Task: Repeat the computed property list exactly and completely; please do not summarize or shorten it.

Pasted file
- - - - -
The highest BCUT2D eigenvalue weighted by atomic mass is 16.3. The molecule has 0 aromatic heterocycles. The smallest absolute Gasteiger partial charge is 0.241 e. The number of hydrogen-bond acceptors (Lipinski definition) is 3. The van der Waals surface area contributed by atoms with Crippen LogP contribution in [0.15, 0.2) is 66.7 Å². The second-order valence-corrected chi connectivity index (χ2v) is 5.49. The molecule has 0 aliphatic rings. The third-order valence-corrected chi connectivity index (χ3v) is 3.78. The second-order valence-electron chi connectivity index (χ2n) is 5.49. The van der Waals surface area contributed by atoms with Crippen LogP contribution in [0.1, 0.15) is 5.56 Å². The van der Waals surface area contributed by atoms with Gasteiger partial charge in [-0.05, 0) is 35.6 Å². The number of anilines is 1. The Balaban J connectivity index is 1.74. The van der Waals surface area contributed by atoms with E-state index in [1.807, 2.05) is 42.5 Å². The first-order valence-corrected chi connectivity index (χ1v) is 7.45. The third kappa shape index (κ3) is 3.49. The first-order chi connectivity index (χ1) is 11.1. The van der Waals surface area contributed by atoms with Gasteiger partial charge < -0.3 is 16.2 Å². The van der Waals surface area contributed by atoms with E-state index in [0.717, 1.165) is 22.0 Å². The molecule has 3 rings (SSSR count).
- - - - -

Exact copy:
The highest BCUT2D eigenvalue weighted by atomic mass is 16.3. The molecule has 0 aromatic heterocycles. The smallest absolute Gasteiger partial charge is 0.241 e. The number of hydrogen-bond acceptors (Lipinski definition) is 3. The van der Waals surface area contributed by atoms with Crippen LogP contribution in [0.15, 0.2) is 66.7 Å². The second-order valence-corrected chi connectivity index (χ2v) is 5.49. The molecule has 0 aliphatic rings. The third-order valence-corrected chi connectivity index (χ3v) is 3.78. The second-order valence-electron chi connectivity index (χ2n) is 5.49. The van der Waals surface area contributed by atoms with Crippen LogP contribution in [0.1, 0.15) is 5.56 Å². The van der Waals surface area contributed by atoms with Gasteiger partial charge in [-0.05, 0) is 35.6 Å². The number of anilines is 1. The Balaban J connectivity index is 1.74. The van der Waals surface area contributed by atoms with E-state index in [1.807, 2.05) is 42.5 Å². The first-order valence-corrected chi connectivity index (χ1v) is 7.45. The third kappa shape index (κ3) is 3.49. The first-order chi connectivity index (χ1) is 11.1. The van der Waals surface area contributed by atoms with Gasteiger partial charge < -0.3 is 16.2 Å². The van der Waals surface area contributed by atoms with E-state index in [0.717, 1.165) is 22.0 Å². The molecule has 3 rings (SSSR count).